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Utah psychiatrist researching what makes supercentenarians tick



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SALT LAKE CITY -- Walter Breuning had a grand celebration last year, and he's about to have another as he approaches 114 years.

University of Utah psychiatrist Daniel Christensen just returned from a visit with Breuning at his retirement community in Great Falls, Mont.

What is ... a supercentenarian?
A supercentenarian is someone who has reached the age of 110 years. This age is achieved by only one in a thousand centenarians. Furthermore, only 2 percent of supercentenarians live to be 115. -Wikipedia.org

"Walter is dressing himself. He puts on a suit and tie every day. His apartment is on the second floor and he walks the ramps," Christensen said.

"Every day I exercise," Breuning said in a recorded interview. "Every morning I do all my exercises."

Though this supercentenarian smoked cigars until he was 99, he's kept off excess weight by eating only two meals a day.

As Christensen interviewed Breuning, he was amazed at how functional Breuning's brain has remained through the older years.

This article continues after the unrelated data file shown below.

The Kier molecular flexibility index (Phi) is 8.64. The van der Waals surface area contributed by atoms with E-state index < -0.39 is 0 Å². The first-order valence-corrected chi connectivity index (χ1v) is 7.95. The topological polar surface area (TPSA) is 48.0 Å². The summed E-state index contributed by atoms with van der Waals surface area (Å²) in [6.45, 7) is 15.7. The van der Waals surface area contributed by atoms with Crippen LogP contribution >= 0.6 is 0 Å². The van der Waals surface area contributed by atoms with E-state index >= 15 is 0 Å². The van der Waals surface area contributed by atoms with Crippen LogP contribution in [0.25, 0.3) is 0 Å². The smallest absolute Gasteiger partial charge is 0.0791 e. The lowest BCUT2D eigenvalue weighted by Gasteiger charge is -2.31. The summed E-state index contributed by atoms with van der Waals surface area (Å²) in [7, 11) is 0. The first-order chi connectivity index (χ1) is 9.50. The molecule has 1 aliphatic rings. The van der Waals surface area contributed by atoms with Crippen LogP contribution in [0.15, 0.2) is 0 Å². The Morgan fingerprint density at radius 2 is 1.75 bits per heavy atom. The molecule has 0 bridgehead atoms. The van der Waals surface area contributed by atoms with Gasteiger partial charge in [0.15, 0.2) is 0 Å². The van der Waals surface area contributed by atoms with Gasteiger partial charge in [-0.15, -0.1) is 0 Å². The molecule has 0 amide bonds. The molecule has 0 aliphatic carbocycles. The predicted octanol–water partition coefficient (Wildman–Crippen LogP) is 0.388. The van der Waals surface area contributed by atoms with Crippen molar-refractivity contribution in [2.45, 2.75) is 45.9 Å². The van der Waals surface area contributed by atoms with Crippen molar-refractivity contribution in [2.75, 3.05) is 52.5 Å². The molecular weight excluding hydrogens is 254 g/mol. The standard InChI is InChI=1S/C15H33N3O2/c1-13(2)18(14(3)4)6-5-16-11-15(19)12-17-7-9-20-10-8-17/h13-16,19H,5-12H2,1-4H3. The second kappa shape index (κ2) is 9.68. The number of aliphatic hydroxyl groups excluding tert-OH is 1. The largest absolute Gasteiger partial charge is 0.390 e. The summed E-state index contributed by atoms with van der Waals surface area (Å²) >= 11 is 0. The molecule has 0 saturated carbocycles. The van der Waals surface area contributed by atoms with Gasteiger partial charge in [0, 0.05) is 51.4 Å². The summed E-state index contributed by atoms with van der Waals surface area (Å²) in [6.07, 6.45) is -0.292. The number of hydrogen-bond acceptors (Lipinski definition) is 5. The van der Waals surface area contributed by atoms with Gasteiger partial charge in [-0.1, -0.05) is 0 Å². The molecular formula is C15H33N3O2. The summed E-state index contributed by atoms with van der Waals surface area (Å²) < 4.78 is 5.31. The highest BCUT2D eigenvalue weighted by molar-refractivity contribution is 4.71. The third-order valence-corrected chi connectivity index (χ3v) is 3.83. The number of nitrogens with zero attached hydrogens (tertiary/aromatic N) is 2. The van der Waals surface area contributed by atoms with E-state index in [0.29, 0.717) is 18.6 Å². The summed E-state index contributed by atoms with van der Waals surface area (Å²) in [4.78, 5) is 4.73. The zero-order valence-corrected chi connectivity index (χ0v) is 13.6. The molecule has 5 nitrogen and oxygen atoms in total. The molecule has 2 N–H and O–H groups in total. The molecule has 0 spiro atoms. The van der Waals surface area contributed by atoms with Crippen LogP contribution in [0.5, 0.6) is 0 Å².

"He wanted to talk about Teddy Roosevelt," Christensen said. "He talked about the election of 1921, always comparing things that were happening a hundred years ago to what's happening today. I mean, it's like sitting with Yoda."

Walter Breuning will celebrate his 114th birthday in September.
Walter Breuning will celebrate his 114th birthday in September.

Diet, lifestyle, challenging the brain -- they all play a role, but not as much as genetics.

Researchers are fascinated with how the genetic machine in some older folks prolongs cellular life.

Christensen showed KSL News photographs of another supercentenarian who looked as young at age 40 as she did at 20. She died at age 122.

After another woman died at age 115, doctors performed an autopsy and found no brain deterioration, no signs of Alzheimer's disease. In fact, the tissue even at that age was still normal.

Christensen admits theories of preserving cells sometimes border on science fiction. It's mind-boggling to undo what naturally occurs with every living organism, but what if science could unravel the mystery?

"We're going to come out sort of even in the sense that people won't age beyond that point," Christensen said.

That point? Christensen says Walter holds his age well, still enjoying a quality of life. But aging beyond a given level may not necessarily be the nirvana everybody might expect or want.

By the way, Walter Breuning has also survived cancer. He has now outlived his wife, who died in 1957, by more than half a century.

E-mail: eyeates@ksl.com

Ed Yeates

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